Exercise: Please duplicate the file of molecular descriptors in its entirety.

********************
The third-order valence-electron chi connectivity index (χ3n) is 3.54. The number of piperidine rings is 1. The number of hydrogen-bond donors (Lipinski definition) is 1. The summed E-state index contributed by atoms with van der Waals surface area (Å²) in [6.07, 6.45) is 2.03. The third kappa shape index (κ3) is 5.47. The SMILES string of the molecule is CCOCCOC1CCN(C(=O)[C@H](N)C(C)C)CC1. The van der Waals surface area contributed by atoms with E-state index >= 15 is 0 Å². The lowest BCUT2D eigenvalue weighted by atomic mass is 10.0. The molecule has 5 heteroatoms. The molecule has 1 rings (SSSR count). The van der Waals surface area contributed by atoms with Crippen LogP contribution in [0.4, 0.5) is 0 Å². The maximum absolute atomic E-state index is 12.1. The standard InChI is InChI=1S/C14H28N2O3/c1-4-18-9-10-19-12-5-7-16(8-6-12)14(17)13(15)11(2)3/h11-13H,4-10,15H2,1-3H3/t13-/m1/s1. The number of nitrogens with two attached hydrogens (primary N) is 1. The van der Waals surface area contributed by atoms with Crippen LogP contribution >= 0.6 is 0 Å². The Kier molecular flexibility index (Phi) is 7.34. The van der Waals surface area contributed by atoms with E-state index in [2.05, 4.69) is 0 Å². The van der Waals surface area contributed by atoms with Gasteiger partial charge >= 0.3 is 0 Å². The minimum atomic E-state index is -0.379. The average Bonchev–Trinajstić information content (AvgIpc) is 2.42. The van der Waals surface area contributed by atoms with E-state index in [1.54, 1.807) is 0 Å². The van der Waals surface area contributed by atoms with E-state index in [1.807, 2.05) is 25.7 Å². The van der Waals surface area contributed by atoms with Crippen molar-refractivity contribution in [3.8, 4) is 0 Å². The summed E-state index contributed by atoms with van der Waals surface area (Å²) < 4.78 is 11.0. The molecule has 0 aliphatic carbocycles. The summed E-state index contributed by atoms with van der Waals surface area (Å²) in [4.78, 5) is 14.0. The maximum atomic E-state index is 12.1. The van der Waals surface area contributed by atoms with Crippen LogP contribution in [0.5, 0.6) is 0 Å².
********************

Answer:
The third-order valence-electron chi connectivity index (χ3n) is 3.54. The number of piperidine rings is 1. The number of hydrogen-bond donors (Lipinski definition) is 1. The summed E-state index contributed by atoms with van der Waals surface area (Å²) in [6.07, 6.45) is 2.03. The third kappa shape index (κ3) is 5.47. The SMILES string of the molecule is CCOCCOC1CCN(C(=O)[C@H](N)C(C)C)CC1. The van der Waals surface area contributed by atoms with E-state index >= 15 is 0 Å². The lowest BCUT2D eigenvalue weighted by atomic mass is 10.0. The molecule has 5 heteroatoms. The molecule has 1 rings (SSSR count). The van der Waals surface area contributed by atoms with Crippen LogP contribution in [0.4, 0.5) is 0 Å². The maximum absolute atomic E-state index is 12.1. The standard InChI is InChI=1S/C14H28N2O3/c1-4-18-9-10-19-12-5-7-16(8-6-12)14(17)13(15)11(2)3/h11-13H,4-10,15H2,1-3H3/t13-/m1/s1. The number of nitrogens with two attached hydrogens (primary N) is 1. The van der Waals surface area contributed by atoms with Crippen LogP contribution >= 0.6 is 0 Å². The Kier molecular flexibility index (Phi) is 7.34. The van der Waals surface area contributed by atoms with E-state index in [2.05, 4.69) is 0 Å². The van der Waals surface area contributed by atoms with Gasteiger partial charge >= 0.3 is 0 Å². The minimum atomic E-state index is -0.379. The average Bonchev–Trinajstić information content (AvgIpc) is 2.42. The van der Waals surface area contributed by atoms with E-state index in [1.54, 1.807) is 0 Å². The van der Waals surface area contributed by atoms with E-state index in [1.807, 2.05) is 25.7 Å². The van der Waals surface area contributed by atoms with Crippen molar-refractivity contribution in [3.8, 4) is 0 Å². The summed E-state index contributed by atoms with van der Waals surface area (Å²) < 4.78 is 11.0. The molecule has 0 aliphatic carbocycles. The summed E-state index contributed by atoms with van der Waals surface area (Å²) in [4.78, 5) is 14.0. The maximum atomic E-state index is 12.1. The van der Waals surface area contributed by atoms with Crippen LogP contribution in [0.5, 0.6) is 0 Å².